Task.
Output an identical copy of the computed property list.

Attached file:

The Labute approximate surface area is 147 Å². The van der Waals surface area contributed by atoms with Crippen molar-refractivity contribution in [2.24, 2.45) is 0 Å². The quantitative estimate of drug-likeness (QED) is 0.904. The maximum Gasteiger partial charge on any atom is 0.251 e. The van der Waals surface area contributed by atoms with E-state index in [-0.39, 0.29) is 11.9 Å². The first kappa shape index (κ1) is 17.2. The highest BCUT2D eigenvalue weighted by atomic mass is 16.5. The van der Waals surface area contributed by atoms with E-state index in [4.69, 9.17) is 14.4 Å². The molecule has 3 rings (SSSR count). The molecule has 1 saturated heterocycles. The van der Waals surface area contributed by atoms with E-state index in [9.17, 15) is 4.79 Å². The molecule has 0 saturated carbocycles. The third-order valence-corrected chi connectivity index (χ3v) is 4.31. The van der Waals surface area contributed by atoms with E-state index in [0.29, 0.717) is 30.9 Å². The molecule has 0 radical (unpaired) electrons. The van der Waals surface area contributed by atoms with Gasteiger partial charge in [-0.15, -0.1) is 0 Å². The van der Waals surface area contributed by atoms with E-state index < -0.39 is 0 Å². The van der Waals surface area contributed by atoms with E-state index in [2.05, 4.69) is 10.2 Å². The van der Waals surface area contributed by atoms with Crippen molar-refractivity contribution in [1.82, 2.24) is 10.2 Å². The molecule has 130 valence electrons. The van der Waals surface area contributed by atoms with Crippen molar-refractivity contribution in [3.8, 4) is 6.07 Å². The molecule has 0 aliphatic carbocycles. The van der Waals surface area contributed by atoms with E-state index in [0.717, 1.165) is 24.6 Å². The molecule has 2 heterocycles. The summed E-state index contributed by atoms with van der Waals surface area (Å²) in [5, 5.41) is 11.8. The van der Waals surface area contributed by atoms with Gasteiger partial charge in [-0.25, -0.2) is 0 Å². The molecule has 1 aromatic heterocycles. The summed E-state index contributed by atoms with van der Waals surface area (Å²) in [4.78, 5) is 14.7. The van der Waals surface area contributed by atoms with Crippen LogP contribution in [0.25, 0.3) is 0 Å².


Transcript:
The Labute approximate surface area is 147 Å². The van der Waals surface area contributed by atoms with Crippen molar-refractivity contribution in [2.24, 2.45) is 0 Å². The quantitative estimate of drug-likeness (QED) is 0.904. The maximum Gasteiger partial charge on any atom is 0.251 e. The van der Waals surface area contributed by atoms with E-state index in [-0.39, 0.29) is 11.9 Å². The first kappa shape index (κ1) is 17.2. The highest BCUT2D eigenvalue weighted by atomic mass is 16.5. The van der Waals surface area contributed by atoms with E-state index in [4.69, 9.17) is 14.4 Å². The molecule has 3 rings (SSSR count). The molecule has 1 saturated heterocycles. The van der Waals surface area contributed by atoms with E-state index in [9.17, 15) is 4.79 Å². The molecule has 0 saturated carbocycles. The third-order valence-corrected chi connectivity index (χ3v) is 4.31. The van der Waals surface area contributed by atoms with E-state index in [0.29, 0.717) is 30.9 Å². The molecule has 0 radical (unpaired) electrons. The van der Waals surface area contributed by atoms with Gasteiger partial charge in [-0.15, -0.1) is 0 Å². The van der Waals surface area contributed by atoms with E-state index < -0.39 is 0 Å². The van der Waals surface area contributed by atoms with E-state index in [2.05, 4.69) is 10.2 Å². The van der Waals surface area contributed by atoms with Crippen molar-refractivity contribution in [1.82, 2.24) is 10.2 Å². The molecule has 130 valence electrons. The van der Waals surface area contributed by atoms with Crippen molar-refractivity contribution in [3.8, 4) is 6.07 Å². The molecule has 0 aliphatic carbocycles. The van der Waals surface area contributed by atoms with E-state index in [0.717, 1.165) is 24.6 Å². The molecule has 2 heterocycles. The summed E-state index contributed by atoms with van der Waals surface area (Å²) in [5, 5.41) is 11.8. The van der Waals surface area contributed by atoms with Gasteiger partial charge in [-0.25, -0.2) is 0 Å². The molecule has 1 aromatic heterocycles. The summed E-state index contributed by atoms with van der Waals surface area (Å²) in [4.78, 5) is 14.7. The van der Waals surface area contributed by atoms with Crippen LogP contribution in [0.25, 0.3) is 0 Å².